VERO BEACH - Vero Beach’s economic recovery after the Los Angeles Dodgers relocated to Arizona proves a community cannot just financially survive, but thrive, after losing Major League Baseball spring training.
But that evidence doesn’t mean Indian River County officials wouldn’t consider getting back in the game.
A clause in the county’s lease with the Vero Beach Sports Village, which operates a year-round, amateur and youth sports centered venture at the former Dodgertown complex, allows it to sublease the facility for a major league team to use for spring training.
Indian River Commissioner Peter O’Bryan said there’s been no “serious” discussions with a big league team since the Vero Beach Sports Village opened in May 2009. Even though O’Bryan admits there’s no question the county is better off economically today than it was when the Dodgers were winding up their 61-year stay in Vero Beach in 2008, he’d be open to hosting another Major League team.
“We’d have to look at what we’re being asked to fund, what team is it, what’s going to be the potential return and then whether it all makes sense at the end of the day,” O’Bryan said.
Such a reunion appears unlikely, however, when examining the recent trend in spring training relocations. Since 2000, nine franchises have moved from a Florida county. Five (Cincinnati Reds, Cleveland Indians, Kansas City Royals, Texas Rangers and the Dodgers) left the state, settling in two-team stadium complexes in Maricopa County, Ariz., which has a population of nearly 3.9 million. Of the four who stayed in-state (Baltimore Orioles, Miami Marlins, Tampa Bay Rays and Washington Nationals), three moved to an area at least three times the population size of Indian River, the 33rd largest county in Florida, with about 140,000 people. Only the Rays, who moved in 2009 from Pinellas to Charlotte County (population 160,000) in an effort to expand its fanbase, relocated to an area close to Indian River’s population.
“The Vero Beach Dodgers are the old model – big team coming to small town, making an economic impact,” said Craig Callan, a former Dodgers vice president who spent 30 years working at Dodgertown, the last 20 as the complex’s director. “The new model is teams coming to bigger towns that have higher population bases that can support multiple teams like what’s happening in (Arizona). They’re all 20 minutes away from each other.”
Callan should know. Before retiring from the Dodgers to become vice president and manager of the Vero Beach Sports Village, he designed Camelback Ranch, the team’s $160 million spring training stadium in Goodyear, Ariz., that it shares with the Chicago White Sox.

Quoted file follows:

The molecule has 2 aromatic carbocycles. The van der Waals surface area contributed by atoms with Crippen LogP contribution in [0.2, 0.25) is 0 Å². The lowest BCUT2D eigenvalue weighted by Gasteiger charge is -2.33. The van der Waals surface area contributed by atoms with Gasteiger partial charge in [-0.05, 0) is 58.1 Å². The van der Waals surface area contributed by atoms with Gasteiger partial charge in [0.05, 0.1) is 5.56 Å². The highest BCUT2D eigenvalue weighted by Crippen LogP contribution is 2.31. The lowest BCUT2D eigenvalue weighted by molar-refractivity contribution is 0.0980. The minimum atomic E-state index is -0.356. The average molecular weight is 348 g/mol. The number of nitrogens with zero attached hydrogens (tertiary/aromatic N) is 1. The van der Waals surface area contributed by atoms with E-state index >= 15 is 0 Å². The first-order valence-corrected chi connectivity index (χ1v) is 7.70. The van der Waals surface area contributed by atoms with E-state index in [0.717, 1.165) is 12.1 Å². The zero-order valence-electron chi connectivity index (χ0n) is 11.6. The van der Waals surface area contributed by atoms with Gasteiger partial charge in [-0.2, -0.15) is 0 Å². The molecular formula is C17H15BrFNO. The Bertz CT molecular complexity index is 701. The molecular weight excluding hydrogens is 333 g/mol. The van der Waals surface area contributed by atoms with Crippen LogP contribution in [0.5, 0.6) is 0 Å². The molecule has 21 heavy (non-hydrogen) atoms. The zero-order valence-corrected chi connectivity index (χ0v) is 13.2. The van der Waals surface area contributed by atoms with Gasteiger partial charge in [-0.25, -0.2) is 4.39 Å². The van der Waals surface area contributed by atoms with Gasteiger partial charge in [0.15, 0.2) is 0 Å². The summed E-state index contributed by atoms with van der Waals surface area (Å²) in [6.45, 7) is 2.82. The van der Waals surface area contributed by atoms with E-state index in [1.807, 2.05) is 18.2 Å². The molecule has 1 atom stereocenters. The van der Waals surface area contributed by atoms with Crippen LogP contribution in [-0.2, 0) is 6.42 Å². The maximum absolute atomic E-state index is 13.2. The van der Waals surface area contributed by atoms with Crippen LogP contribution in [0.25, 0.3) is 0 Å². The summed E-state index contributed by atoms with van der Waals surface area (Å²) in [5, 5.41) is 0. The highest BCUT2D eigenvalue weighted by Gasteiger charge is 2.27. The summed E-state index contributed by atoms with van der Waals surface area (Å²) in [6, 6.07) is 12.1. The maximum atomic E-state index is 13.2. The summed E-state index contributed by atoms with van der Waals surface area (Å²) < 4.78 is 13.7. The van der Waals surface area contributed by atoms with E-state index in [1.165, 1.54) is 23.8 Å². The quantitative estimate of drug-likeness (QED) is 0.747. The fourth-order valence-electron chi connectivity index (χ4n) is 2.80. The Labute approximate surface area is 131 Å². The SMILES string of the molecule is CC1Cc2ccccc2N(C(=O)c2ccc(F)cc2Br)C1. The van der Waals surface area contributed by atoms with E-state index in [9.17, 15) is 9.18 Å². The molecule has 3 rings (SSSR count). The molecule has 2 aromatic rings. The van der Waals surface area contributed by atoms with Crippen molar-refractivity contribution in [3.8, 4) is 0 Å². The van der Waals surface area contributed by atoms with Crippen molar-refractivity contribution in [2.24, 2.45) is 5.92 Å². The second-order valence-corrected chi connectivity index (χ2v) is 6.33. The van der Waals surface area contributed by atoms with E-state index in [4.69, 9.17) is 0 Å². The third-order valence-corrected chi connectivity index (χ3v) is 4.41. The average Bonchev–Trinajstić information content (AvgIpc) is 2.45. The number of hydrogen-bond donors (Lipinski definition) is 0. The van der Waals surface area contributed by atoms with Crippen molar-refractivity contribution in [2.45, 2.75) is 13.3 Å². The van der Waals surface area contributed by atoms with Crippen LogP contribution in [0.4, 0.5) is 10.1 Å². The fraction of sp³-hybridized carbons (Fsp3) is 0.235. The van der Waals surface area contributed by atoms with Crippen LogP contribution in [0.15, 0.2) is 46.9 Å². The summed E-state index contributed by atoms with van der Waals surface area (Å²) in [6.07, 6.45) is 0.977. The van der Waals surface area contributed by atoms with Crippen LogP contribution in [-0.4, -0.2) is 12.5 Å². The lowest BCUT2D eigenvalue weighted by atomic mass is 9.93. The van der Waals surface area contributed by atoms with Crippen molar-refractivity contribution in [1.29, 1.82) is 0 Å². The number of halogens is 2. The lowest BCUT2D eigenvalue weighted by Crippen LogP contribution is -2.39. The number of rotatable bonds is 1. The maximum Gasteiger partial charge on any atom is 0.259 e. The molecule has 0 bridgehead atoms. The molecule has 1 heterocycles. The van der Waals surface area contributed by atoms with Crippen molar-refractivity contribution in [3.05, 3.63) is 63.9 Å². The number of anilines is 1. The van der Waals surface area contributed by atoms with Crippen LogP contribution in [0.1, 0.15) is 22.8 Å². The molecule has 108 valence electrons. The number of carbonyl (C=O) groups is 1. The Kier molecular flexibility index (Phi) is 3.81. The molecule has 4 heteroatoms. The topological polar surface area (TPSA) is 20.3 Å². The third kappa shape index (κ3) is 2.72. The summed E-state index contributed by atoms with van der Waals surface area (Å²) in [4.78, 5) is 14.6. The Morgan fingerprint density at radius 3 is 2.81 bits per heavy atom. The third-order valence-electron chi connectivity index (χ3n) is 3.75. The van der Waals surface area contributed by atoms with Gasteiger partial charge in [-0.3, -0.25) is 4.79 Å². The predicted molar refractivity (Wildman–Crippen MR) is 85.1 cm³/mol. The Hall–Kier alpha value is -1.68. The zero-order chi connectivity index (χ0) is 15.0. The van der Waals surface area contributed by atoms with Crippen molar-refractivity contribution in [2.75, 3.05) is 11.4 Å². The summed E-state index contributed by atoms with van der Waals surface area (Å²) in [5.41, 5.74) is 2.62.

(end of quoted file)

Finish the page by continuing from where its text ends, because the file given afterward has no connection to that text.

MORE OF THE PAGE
“Spring training has become about filling that stadium and the financials,” he said. “You build a two-team stadium like we did for Arizona, one team’s on the road, the other one’s at home every single day. That’s 30 full days that stadium’s generating income versus 15 at a one-team facility.”
Indian River County’s small population also results in a relatively small tourist tax output, which communities generally use to fund capital projects like spring training stadium construction and renovations. In 2012, Indian River collected a total of $1.63 million in tourist taxes while Lee County pulled in $26.3 million.
With one-quarter of those funds already dedicated to paying off the $15.9 million in debt Indian River owes on the former Dodgertown facility, O’Bryan said officials would likely have to seek a general obligation bond to fund the estimated $25 million in improvements a major league team would likely seek. Such a measure would have to be approved by Indian River County voters.
“There’s no way we could generate that much with the tourist tax,” O’Bryan said. “That might be the best way to do it anyway – yes or no on the ballot.”
With the national tide turning against the public funding of stadiums for professional teams, a no vote by Indian River would be the most likely outcome.
Just as unlikely, O’Bryan admits, is another Major League team ever again calling Vero Beach its spring home.
“I don’t see us getting another one, quite frankly,” O’Bryan said. “We’re a quaint, seaside town and I don’t think that the kind of place teams are looking for.”
With the economic success of the Vero Beach Sports Village, that reluctance may not be a good thing for the city’s baseball fans, but it’s the best case scenario for Indian River County’s bottom line.